By James Alan Gardner (born 1955).
First appearance: Tor.com, December 14, 2011.
Novelette (28 pages).
Kindle edition HERE.
Online at Tor.com HERE.
"Presenting a new original science fiction story, 'A Clean Sweep with All the Trimmings,' by author James Alan Gardner, a Damon Runyon-esque tale of courteous guys, bulletproof dolls, and the fedora-clad spacemen that bring them together. This week marks the seventy-fifth anniversary of the death of American writer Damon Runyon, best known for his delightful, distinctive prose style and for the series of post-Prohibition New York stories that eventually inspired the musical Guys and Dolls."Ordinarily Madame Rosa's is the place where guys who are so inclined can find cupcake dolls in abundance, but today it is not exactly a safe place for anyone to be in.
Our unnamed narrator—a guy whose job is to clean up messes made by other people who, let us say, do not have a high regard for the law and wish to avoid entanglements with the same—is called to Madame Rosa's "establishment" because it has suddenly become a free fire zone, with bullets flying all over the place; except for the ones coming out of a tommy gun belonging to a doll from upstairs ("a gift from an admirer"), most of them have been fired by these guys who wear green fedoras, have glowing red palms, and spill wires and green blood when they are perforated. What is hard to understand is that their targets are not peccant husbands or two-timing boyfriends like you might think but the cupcake dolls themselves, prompting our narrator to observe: "That is a waste of good dolls."
Twenty sticks of dynamite later Madame Rosa's is no more, so that there is nothing left to interest Mr. J. Edgar Hoover; but in cleaning up the mess our narrator meets Kitty, a most unusual doll as he soon discovers:
"'Kitty,' I say, 'you are the first doll I meet who is bulletproof.'
"'You do not mind, do you?'
"'It is a fine way to be. I often wish it for myself. However, I now suspect you have secrets.'"
Oh, she has secrets all right, including a big one concerning just who—and what—she really is . . .
More often than not our author precisely nails the "Runyonese" (see below for what that is):
"My last doll leaves me for a shoe salesman, and it is a hard blow when a doll decides you are lower than a guy who spends all day on his knees."
"The guy who sells me this truck tells me it has safety glass, but if so, it is the same type of safety you get from safe bets with FiveAce McQueen."
". . . we leave the vicinity, since cops and firemen will soon arrive, and as a good citizen, I do not wish to get in the way of their duties."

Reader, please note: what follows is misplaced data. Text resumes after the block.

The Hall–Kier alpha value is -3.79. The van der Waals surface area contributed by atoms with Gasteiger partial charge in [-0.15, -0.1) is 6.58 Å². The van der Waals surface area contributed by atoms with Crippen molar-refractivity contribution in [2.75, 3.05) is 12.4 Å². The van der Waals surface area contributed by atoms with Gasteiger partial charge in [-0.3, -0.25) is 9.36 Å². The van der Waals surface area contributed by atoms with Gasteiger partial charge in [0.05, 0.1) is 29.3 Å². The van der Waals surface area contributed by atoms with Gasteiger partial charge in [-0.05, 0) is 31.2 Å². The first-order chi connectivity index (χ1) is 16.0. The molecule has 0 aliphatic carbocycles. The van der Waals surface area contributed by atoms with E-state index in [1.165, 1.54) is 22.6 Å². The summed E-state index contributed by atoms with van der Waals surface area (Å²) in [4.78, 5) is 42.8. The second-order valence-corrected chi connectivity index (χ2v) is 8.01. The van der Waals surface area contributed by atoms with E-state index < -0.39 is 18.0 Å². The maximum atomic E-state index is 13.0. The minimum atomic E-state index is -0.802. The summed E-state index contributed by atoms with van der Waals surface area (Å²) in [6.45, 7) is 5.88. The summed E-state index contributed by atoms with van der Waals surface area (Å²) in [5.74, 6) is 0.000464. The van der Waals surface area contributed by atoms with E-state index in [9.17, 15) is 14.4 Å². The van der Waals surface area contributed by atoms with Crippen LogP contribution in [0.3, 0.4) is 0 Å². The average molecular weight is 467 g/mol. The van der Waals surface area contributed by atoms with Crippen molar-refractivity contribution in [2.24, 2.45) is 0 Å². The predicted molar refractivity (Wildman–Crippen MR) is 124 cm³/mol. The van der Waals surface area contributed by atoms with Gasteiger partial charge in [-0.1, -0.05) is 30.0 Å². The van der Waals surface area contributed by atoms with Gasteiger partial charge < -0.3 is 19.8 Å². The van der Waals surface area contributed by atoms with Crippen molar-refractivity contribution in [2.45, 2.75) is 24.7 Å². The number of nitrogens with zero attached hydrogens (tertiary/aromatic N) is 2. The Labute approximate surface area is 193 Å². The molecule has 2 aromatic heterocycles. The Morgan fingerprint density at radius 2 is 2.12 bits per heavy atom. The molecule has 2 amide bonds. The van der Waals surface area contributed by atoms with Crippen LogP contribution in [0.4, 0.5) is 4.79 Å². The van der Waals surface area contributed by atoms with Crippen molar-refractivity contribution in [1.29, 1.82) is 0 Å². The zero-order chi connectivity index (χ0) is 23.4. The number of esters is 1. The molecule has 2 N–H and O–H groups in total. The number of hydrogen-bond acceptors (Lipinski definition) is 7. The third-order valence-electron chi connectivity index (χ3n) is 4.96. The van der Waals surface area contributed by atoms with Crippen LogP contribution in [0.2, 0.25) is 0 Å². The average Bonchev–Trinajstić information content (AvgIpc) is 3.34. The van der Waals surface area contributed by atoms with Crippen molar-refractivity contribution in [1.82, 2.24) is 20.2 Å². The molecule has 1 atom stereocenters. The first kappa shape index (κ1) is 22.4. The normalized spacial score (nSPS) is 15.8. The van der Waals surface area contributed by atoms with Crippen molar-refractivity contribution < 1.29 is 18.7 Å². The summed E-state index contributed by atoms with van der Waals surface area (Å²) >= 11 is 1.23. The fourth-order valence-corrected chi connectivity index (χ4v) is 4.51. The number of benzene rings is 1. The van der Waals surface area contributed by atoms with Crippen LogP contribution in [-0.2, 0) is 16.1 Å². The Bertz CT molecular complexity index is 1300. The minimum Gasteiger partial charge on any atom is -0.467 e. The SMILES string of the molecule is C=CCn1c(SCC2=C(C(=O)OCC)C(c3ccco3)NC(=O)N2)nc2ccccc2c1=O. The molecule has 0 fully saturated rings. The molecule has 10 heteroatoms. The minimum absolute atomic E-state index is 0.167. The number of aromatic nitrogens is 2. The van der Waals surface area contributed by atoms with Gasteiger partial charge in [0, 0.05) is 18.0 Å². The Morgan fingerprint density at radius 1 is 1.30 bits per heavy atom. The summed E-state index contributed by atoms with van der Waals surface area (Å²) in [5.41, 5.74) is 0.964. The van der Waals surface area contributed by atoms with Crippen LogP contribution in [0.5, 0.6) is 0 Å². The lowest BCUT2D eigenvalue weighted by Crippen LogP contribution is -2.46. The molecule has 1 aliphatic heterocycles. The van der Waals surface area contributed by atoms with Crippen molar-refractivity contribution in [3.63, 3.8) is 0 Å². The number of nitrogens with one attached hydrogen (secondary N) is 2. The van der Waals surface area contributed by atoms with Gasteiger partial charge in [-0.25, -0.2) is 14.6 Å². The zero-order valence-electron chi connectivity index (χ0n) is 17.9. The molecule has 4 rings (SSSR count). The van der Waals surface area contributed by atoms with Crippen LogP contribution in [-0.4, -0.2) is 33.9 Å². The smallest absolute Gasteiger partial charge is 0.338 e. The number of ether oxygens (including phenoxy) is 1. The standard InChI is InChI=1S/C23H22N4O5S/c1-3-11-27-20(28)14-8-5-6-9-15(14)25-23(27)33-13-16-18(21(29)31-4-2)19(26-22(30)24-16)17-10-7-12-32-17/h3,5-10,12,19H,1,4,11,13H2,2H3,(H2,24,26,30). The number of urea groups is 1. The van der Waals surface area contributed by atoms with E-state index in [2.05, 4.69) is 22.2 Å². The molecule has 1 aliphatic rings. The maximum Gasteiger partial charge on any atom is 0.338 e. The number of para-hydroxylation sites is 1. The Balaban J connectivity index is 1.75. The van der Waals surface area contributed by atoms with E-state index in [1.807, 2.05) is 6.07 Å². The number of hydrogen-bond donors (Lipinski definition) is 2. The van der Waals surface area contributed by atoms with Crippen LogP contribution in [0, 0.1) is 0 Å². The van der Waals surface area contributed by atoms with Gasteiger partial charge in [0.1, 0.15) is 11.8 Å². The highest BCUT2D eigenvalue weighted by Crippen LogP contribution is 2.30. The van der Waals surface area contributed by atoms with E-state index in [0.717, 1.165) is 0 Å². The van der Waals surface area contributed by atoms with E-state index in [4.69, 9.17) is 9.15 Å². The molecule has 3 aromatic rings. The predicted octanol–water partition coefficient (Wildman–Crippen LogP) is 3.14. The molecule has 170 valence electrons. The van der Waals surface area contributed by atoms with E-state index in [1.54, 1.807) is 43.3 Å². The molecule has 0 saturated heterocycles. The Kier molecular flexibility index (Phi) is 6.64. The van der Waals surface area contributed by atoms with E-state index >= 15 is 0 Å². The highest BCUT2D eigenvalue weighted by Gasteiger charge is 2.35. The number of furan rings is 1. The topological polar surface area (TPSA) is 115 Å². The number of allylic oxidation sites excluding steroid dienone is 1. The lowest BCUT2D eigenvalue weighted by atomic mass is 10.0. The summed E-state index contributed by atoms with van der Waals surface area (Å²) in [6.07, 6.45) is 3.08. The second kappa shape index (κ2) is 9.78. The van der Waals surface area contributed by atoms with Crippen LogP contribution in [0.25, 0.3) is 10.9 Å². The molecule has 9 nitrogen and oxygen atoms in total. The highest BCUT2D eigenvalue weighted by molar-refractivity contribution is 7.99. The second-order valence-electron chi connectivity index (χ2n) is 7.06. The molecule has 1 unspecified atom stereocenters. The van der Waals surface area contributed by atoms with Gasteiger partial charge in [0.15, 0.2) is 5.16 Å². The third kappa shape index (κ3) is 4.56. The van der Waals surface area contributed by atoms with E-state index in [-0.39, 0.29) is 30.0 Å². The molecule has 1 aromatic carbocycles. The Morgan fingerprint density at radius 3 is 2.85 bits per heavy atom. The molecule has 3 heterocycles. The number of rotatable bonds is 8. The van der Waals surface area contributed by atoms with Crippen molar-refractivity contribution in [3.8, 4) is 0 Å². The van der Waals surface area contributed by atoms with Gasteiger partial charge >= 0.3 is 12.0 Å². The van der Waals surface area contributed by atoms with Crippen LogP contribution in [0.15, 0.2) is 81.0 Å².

"Before you can say, 'Speak of the devil,' a guy walks in wearing a green fedora. I do not wish to keep encountering this individual. I am running out of trashcans. Furthermore, there is a limit on the number of shootouts that can happen in public places before someone gets hurt. As if to illustrate this point, the guy in the green fedora pulls out a John Roscoe and fires it, taking off a citizen’s ear. Luckily, it is only a waiter and not a good waiter at that, because once I order a juniper sundae from him and he does not understand what I mean."
"When a doll cries, it is about something very small or very big, and both ways, a guy is out of his depth."
- You can find out a lot more about James Alan Gardner (HERE), (HERE), (HERE), and at his homepage (HERE).
- Mike Grost explains how Damon Runyon (1880-1946) correlates with the universe of fiction:
Damon Runyon became famous in the 1930's for his humorous, and highly original, short stories about Broadway low lifes, gamblers, crooks and bootleggers. Aside from the fact that many of Damon Runyon's tales have crooks as their protagonists, his stories have little in common with the Rogue School. Rogue literature forms a well defined tradition of elegant crooks committing ingenious thefts, while impersonating members of the upper classes and thumbing their nose at the police. There is nothing of this in Runyon. One would never confuse his Nicely Nicely Johnson or Dave the Dude with such authentic rogues as Raffles or the Saint. Mainstream critics have always been puzzled about where to place Runyon in the scheme of things. He is a writer with no literary prestige among academic critics, but he hardly fits in with the genre of mystery fiction, either. — Mike Grost, "Damon Runyon" (HERE), A Guide to Classic Mystery and Detection- In addition to James Alan Gardner, it's easy to see why Damon Runyon has been an inspiration to other writers:
He was best known for his short stories celebrating the world of Broadway in New York City that grew out of the Prohibition era. To New Yorkers of his generation, a "Damon Runyon character" evoked a distinctive social type from the Brooklyn or Midtown demi-monde. The adjective "Runyonesque" refers to this type of character as well as to the type of situations and dialog that Runyon depicted. He spun humorous and sentimental tales of gamblers, hustlers, actors, and gangsters, few of whom go by "square" names, preferring instead colorful monikers such as "Nathan Detroit", "Benny Southstreet", "Big Jule", "Harry the Horse", "Good Time Charley", "Dave the Dude", or "The Seldom Seen Kid." His distinctive vernacular style is known as "Runyonese": a mixture of formal speech and colorful slang, almost always in present tense, and always devoid of contractions. He is credited with coining the phrase "Hooray Henry", a term now used in British English to describe an upper-class, loud-mouthed, arrogant twit. — Wikipedia, "Damon Runyon" (HERE)- We've spent a little time with Runyon ourselves (HERE).
The bottom line: "Sure, I'm legit. I'm in favor of law and order. But you don't have to have it right in your own house, do you?"
— Remy Marco